Welcome to Episode 12
Amtrak’s Coast Starlight is by far my favorite train. We introduce the Coast Starlight in this episode of Ramping Up your English. The Coast Starlight glides right through Portland, Oregon, where the distinctive train station graces the Portland skyline. It actually stops here, not just glides by.
Watching Episode 12: Coast Starlight
The Coast Starlight train has a romantic-sounding name, and it lives up to that name. This episode features a journey northbound. To watch the entire episode ad-free, Click here. You’ll be able to watch or download from archive.org.
View by Segments
Click here to see the first segment of this episode.
Click on Segment 2
This episode takes us into the subjunctive mood and the conditional verb tense. Learn what we mean by if/then statements. We also did some vocabulary work, starting with our earliest list and building on with more frequently heard (or read) words. We used the same strategies of using prior knowledge and context clues, along with tips on using the dictionary. We introduced use of a bi-lingual dictionary.
I could hardly wait to share this fantastic train with viewers, so we got right to part one of the Coast Starlight Northbound from Los Angeles.
Here are the videos we feature in this episode:
Click here for Coast Starlight Northbound, Part 1 on Archive.org
Click here for Coast Starlight Northbound, Part 2 on Archive.org
Click here for Interview with ELL Student Rocio
If you saw the bonus clip on the Episode 11 page, you saw scenes from the rice harvest in Louisiana near Crowley. Harvest was my favorite time of my uncle’s farm. Everyone’s in a great mood, and I got to operate the combine after a few years of pulling the rice buggy. If you liked that bonus video, you might enjoy this video clip from another producer:
Here’s an awesome video I found on Crowley, Louisiana’s Rice Festival. This is the 2014 festival, the year Liz and I were in Crowley for the Rice Festival. It has great use of drone videography.
If you’d like more information about the town of Crowley, Louisiana, you can learn about Crowley’s history from a book recently written by Ann Mire. Click here for a look at her book.
Use conditional tense verbs to communicate in subjunctive mood.
Use prior knowledge and grouping techniques to find the meaning of unit vocabulary words.
Academic Content Objectives
Transportation: Trace the railroad route that runs from North to South along the West coast of The United States in North America. Identify passenger rail transportation along the West Coast of the United States. Name and identify engineering structures constructed for running a railroad in mountainous terrain. History: Describe the development of railroads along the West Coast of the United States and the role of Southern Pacific and its competitors. Geography: Describe geographic features along the Western seaboard if the United States, along the north/south railroad from Southern California through Oregon.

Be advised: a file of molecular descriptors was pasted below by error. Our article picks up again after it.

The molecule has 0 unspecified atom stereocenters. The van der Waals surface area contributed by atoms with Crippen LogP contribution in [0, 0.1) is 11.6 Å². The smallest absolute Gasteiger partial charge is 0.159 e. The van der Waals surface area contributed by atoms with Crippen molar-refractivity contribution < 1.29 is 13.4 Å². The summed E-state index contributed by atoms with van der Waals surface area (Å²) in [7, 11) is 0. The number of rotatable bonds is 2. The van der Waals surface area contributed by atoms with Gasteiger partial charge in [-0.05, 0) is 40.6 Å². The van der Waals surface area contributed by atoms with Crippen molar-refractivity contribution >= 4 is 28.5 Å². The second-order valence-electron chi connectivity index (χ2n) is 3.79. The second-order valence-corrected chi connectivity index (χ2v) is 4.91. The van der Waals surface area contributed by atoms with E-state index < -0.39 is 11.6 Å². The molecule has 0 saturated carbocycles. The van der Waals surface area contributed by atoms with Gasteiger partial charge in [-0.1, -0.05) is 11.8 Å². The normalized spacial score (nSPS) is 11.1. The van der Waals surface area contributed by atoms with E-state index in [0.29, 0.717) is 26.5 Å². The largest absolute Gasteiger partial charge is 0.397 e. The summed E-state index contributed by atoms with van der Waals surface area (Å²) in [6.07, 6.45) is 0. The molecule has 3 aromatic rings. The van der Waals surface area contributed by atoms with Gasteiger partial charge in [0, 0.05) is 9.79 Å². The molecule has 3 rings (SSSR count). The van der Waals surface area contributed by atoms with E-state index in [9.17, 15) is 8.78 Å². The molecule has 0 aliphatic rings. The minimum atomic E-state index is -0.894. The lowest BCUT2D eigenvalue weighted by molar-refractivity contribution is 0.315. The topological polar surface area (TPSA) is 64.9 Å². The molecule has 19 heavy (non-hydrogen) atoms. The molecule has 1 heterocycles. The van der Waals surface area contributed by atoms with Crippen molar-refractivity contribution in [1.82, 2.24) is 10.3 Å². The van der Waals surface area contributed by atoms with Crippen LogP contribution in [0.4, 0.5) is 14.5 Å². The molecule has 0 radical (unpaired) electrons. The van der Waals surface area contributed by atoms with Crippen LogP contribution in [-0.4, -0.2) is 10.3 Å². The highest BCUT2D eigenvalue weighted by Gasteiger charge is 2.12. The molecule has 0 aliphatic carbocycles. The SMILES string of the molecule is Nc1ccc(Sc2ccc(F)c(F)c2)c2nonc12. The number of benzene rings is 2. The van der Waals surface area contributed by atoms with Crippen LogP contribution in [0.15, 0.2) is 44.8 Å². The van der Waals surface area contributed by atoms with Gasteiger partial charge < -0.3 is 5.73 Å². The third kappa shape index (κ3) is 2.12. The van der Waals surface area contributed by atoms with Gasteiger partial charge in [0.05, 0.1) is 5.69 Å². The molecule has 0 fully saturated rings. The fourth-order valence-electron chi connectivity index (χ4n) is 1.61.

Motivational Video Clip: You are so brave and dedicated to do this work! Improving your English is not easy, but the effort is worthwhile. At least that’s the opinion of Rocio Moctezuma, an ESL student who improved her English proficiency enough to exit the ESL program at her elementary school. This episode features a short interview with her, taken from a TV program entitled Adventures in Education.
From the first video clip, we learned that if our train had been on time, we wouldn’t have seen the stunning sunset in the Pacific Ocean. We would have been inland by the time of the setting sun. Communicating this idea involved both the conditional use of the verb “see” and using the subjunctive mood.
So we put together 2 parts of a hypothetical situation: If we had been on schedule, we wouldn’t have seen the sunset in the Pacific Ocean. It’s conditional because one thought depends on the other. It’s subjunctive because it joins two thoughts that are related, but aren’t true… We WERE behind Schedule, and we DID see the sunset.
This is also called an if/then statement. I pointed out that we could have said, “If we weren’t behind schedule, then we wouldn’t have seen the sunset in the Pacific Ocean. I also pointed out that we often drop the word “then” from an if/then statement in the United States.
We could avoid the subjunctive mood by simply stating that since the train was behind schedule, we saw the sunset in the Pacific Ocean.Doing so fails to capture the same feeling as the if/then statement in the subjunctive mood. It’s a subtle difference, but a powerful one in conveying the idea. Things get that way when you ramp up your English to a higher level. We also did some vocabulary work, using strategies to find the meanings of unfamiliar words. You’ll find those materials below.
I modeled a think-aloud to model strategies for learning the meanings of unknown words. I pointed out that – while you may make mistakes – you’ll probably find the right meanings most of the time by looking at context clues, activating your prior knowledge, and occasionally using the dictionary.
Watch some of the video clips used in this episode (See Video Clips above); and find a new set of vocabulary words that are repeated. Use the strategies from this episode to find the meaning of these words. Don’t try more than 10. Write the words and their meanings in your notebook.
That leaves us with the next episode, when we’ll return to the Coast Starlight and some great scenery. See you in Episode 13!